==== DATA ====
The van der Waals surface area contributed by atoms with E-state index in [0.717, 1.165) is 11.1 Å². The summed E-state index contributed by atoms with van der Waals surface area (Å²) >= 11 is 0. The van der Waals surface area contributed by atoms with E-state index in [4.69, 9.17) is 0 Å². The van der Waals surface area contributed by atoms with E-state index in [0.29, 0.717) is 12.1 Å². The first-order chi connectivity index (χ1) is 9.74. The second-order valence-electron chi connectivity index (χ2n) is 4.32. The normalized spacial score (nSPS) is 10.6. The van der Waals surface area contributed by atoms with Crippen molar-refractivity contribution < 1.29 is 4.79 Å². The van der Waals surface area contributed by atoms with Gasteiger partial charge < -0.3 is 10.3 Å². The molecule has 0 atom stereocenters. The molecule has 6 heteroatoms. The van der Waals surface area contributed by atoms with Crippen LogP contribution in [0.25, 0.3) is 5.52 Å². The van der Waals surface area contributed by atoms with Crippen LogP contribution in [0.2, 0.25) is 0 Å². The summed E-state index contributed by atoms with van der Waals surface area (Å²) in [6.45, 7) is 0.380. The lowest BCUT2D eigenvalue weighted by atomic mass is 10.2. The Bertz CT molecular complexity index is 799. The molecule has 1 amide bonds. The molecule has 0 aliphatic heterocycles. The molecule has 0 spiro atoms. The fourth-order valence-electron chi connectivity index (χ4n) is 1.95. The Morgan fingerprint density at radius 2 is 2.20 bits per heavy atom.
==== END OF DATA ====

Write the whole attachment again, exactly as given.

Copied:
The van der Waals surface area contributed by atoms with E-state index in [0.717, 1.165) is 11.1 Å². The summed E-state index contributed by atoms with van der Waals surface area (Å²) >= 11 is 0. The van der Waals surface area contributed by atoms with E-state index in [4.69, 9.17) is 0 Å². The van der Waals surface area contributed by atoms with E-state index in [0.29, 0.717) is 12.1 Å². The first-order chi connectivity index (χ1) is 9.74. The second-order valence-electron chi connectivity index (χ2n) is 4.32. The normalized spacial score (nSPS) is 10.6. The van der Waals surface area contributed by atoms with Crippen molar-refractivity contribution < 1.29 is 4.79 Å². The van der Waals surface area contributed by atoms with Gasteiger partial charge < -0.3 is 10.3 Å². The molecule has 0 atom stereocenters. The molecule has 6 heteroatoms. The van der Waals surface area contributed by atoms with Crippen LogP contribution in [0.25, 0.3) is 5.52 Å². The van der Waals surface area contributed by atoms with Crippen LogP contribution in [0.2, 0.25) is 0 Å². The summed E-state index contributed by atoms with van der Waals surface area (Å²) in [6.45, 7) is 0.380. The lowest BCUT2D eigenvalue weighted by atomic mass is 10.2. The Bertz CT molecular complexity index is 799. The molecule has 1 amide bonds. The molecule has 0 aliphatic heterocycles. The molecule has 0 spiro atoms. The fourth-order valence-electron chi connectivity index (χ4n) is 1.95. The Morgan fingerprint density at radius 2 is 2.20 bits per heavy atom.